scattering losses. Instead I employ a 9mm Zeiss monocentric eyepiece (145x) with
only 2 air/glass surfaces giving me a total of only 6 air/glass surfaces in the
system. The eyepiece is attached axially for this purpose. The number of
air/glass surfaces in total is less than found in many 7 or 8 element wide-angle
eyepieces with 8 or 10 air/glass surfaces. The increased image brightness and
contrast are quite pronounced over the view using the built-in accessories. For
maximum high power resolution or for splitting tough doubles I use either a 6mm
solid Tolles eyepiece or a modern 6mm Zeiss Abbe type orthoscopic (217x) or
perhaps a 5mm Zeiss orthoscopic (260x). With these oculars the power-per-inch is
41x, 62x, and 74x, respectively. On a 2.4-inch Zeiss refractor (uncoated O.G.), I
often use 170x and 210x and obtain excellent lunar mages (71x and 88.5x per
inch). Similar powers-per-inch are used on a 1950's 3-inch, f/15 Brandon
refractor or a 4 1/4-inch, f/10 Bausch and Lomb refractor (lens made in 1944).

At this point we list a table of well-known observers of the past showing the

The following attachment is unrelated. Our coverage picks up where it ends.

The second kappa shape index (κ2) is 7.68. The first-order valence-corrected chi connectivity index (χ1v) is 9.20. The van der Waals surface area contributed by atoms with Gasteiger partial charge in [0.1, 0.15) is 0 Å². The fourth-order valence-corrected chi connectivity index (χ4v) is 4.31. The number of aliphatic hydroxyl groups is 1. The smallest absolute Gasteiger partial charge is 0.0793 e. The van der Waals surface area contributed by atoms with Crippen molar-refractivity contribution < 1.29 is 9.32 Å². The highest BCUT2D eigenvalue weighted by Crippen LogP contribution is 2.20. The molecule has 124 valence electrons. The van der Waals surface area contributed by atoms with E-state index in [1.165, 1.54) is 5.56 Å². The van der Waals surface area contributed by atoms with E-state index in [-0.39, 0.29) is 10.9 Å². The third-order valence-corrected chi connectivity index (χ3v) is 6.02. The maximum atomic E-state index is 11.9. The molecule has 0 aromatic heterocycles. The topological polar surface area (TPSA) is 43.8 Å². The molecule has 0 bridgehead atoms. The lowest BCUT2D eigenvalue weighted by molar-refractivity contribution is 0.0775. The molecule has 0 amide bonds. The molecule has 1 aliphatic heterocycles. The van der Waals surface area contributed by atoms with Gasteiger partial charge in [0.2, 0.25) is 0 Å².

maximum powers they employed on Mars together with my own observations. (I have
also added those of my own ~ Chris Lord). Except for my own observations, all the
rest lacked modern coatings on objectives or eyepieces. It is indeed unfortunate
that many of today's amateurs are not familiar with older references since all
too often erroneous opinions are currently held that have been thoroughly
discredited for decades.

Observer Year Instrument Magnification Per Inch
T.R. Cave (9) 1958 3-1/4" Brashear Refractor 250x 77x
G.V. Schiaparelli (10) 1877 8-1/2" Merz Refractor 468x 55x
Attkins (10) * 8-1/2" Reflector 480x 56x
Backhouse (10) * 4-1/2" Refractor 370x 82x
Wood (10) * 3-3/4" Refractor 200x 53x
Sill (10) 1941 7-1/2" Refractor 400x 53x
T. Hake (10) 1941 8" Refractor 400x 50x
T. Hake (10) 1941 3-1/4" Refractor 184x 60x
T. Hake (10) 1941 4-1/2" Refractor 300x 67x
T. Hake (10) 1941 5" Refractor (stopped to 4") 213x 53x
P. Lowell (11) 1894 18" Brashear Refractor** 862x, 135x 48x, 73x
R.S. Richardson (12) 1941 6" Brashear Refractor 500x 83x
R.W. Gordon 1961 4" Unitron Refractor 300x 75x
R.W. Gordon 1971 3-1/2" Questar 250x 71x
C.J.R. Lord 1971 3" Refractor 286x 95x
C.J.R. Lord 1973 6-1/2" Cooke Refractor 400x 62x
C.J.R. Lord 1981 6" Quantum 400x 67x
C.J.R. Lord 1989 10-1/4" Calver Reflector 457x 45x